meeting to move the FTA forward in the U.S. Congress once labor and
human rights issues are adequately addressed.



9. (SBU) By nearly all measures, the human rights situation in
Colombia has improved over the last ten years. Serious human
rights concerns remain, however, especially with regard to the
Colombian army. Last year's exposure of military "false
positives," in which unarmed civilians were murdered and presented
as combat deaths, led to the dismissal of 51 members of the
Colombian Army. We are concerned about the military's lukewarm
commitment to investigating these types of cases and its
cooperation with the Prosecutor General's office. The Prosecutor
General's Office is currently processing more than 1,000 cases of
extrajudicial executions; prosecutions have been slow but there is
progress. We are working with the Colombian military to improve
their respect for human rights as they carry out security
operations. Impunity for human rights violations and past crimes
carried out by paramilitary and guerrilla groups is a serious
problem. NGOs complain that the GOC regularly paints them as
supporters of terrorist organizations, which in turn fuels growing
death threats against them. Revelations that Colombian
intelligence and law enforcement entities carried out illegal
surveillance against human rights groups, unionists and political
opponents have also undermined the GOC's credibility on human
rights. Colombia has more than three million internally displaced
persons (IDPs).



10. (SBU) Colombia's populations of Afro-descendants (between 11
and 20 percent of the population) and indigenous (between one and
three percent of the population) suffer from discrimination, social
exclusion, structural poverty, and lack of political participation.
This marginalization allows illicit drug cultivation or trafficking
to move into the communities, subjecting them to a disproportionate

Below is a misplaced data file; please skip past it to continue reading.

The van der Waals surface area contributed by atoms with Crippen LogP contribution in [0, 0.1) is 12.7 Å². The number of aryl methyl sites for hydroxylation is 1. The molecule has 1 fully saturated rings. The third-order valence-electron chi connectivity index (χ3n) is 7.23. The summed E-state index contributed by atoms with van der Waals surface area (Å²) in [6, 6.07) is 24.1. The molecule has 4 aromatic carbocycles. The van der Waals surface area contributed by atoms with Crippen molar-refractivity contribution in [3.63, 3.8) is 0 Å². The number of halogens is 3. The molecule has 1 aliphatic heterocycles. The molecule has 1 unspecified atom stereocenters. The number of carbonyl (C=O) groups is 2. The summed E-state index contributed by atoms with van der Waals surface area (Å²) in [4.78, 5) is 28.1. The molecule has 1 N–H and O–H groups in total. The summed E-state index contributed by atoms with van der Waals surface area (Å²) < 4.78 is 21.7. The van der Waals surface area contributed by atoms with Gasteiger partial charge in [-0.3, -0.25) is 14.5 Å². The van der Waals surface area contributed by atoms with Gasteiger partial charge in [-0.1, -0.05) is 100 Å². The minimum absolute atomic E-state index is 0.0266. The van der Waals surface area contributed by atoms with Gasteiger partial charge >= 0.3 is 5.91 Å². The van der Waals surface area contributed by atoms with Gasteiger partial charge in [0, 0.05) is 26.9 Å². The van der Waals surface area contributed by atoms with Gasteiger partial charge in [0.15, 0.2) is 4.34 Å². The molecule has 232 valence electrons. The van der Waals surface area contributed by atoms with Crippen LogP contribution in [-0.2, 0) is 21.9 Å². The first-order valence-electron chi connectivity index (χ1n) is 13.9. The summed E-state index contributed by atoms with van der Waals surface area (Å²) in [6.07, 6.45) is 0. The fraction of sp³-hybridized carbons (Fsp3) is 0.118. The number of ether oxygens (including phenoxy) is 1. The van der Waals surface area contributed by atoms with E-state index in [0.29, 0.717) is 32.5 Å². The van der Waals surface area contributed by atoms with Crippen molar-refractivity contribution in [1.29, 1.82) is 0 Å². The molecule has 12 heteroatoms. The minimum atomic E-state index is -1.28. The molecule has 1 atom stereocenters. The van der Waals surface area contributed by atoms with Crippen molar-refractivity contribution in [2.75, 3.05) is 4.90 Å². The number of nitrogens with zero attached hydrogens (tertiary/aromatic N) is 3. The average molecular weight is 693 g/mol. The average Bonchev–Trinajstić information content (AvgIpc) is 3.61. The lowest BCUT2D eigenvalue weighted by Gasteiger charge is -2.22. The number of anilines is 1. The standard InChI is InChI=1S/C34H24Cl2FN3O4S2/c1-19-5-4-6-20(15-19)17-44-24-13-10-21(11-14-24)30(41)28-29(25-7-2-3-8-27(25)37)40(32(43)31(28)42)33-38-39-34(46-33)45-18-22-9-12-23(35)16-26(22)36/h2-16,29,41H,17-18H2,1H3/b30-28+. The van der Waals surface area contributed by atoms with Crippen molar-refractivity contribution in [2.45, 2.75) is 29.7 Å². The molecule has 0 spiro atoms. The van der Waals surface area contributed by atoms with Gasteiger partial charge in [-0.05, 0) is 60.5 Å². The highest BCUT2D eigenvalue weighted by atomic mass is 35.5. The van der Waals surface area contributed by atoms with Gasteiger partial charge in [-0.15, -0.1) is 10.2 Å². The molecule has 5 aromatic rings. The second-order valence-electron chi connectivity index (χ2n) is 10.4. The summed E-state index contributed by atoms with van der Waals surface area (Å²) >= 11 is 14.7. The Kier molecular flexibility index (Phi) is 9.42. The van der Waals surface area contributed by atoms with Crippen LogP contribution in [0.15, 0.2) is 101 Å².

share of violence and displacement. The GOC created the Commission
for the Advancement of Afro-Colombians to help improve education,
income generation, and political representation within the
Afro-Colombian population. However, the Colombian congress has not
passed legislation to implement the commission's recommendations.
The Embassy has implemented special programs to help Afro-Colombian
and indigenous populations realize greater participation in the
political and economic life of the country. Cartagena's
charismatic and dynamic mayor is Afro-Colombian and her rise
reflects grass roots efforts to increase Afro-Colombian political
participation that we have nurtured. Recognizing the need for
increased participation and integration of Afro-Colombians and
African descendants worldwide, Colombia presented to the UN an
initiative proclaiming 2011 as International Year for People of
African descent, which was approved with unanimous consent.



11. (SBU) The GOC made significant progress against the FARC in
2008: the deaths of three Secretariat members, the liberation of 15
prized hostages, including three Americans, and record high
desertions. Progress in 2009 has, however, been mixed. The
December kidnapping and assassination of the governor of Caqueta
Department marked the highest profile political kidnapping by the
FARC since 2002. The FARC also continue to carry out asymmetrical
attacks on selective soft targets as the Colombian military tries
to grind them down in a slow war of attrition. Any significant
progress towards peace seems unlikely until after the elections; we

expect the guerrilla groups to wait to see whether Uribe will be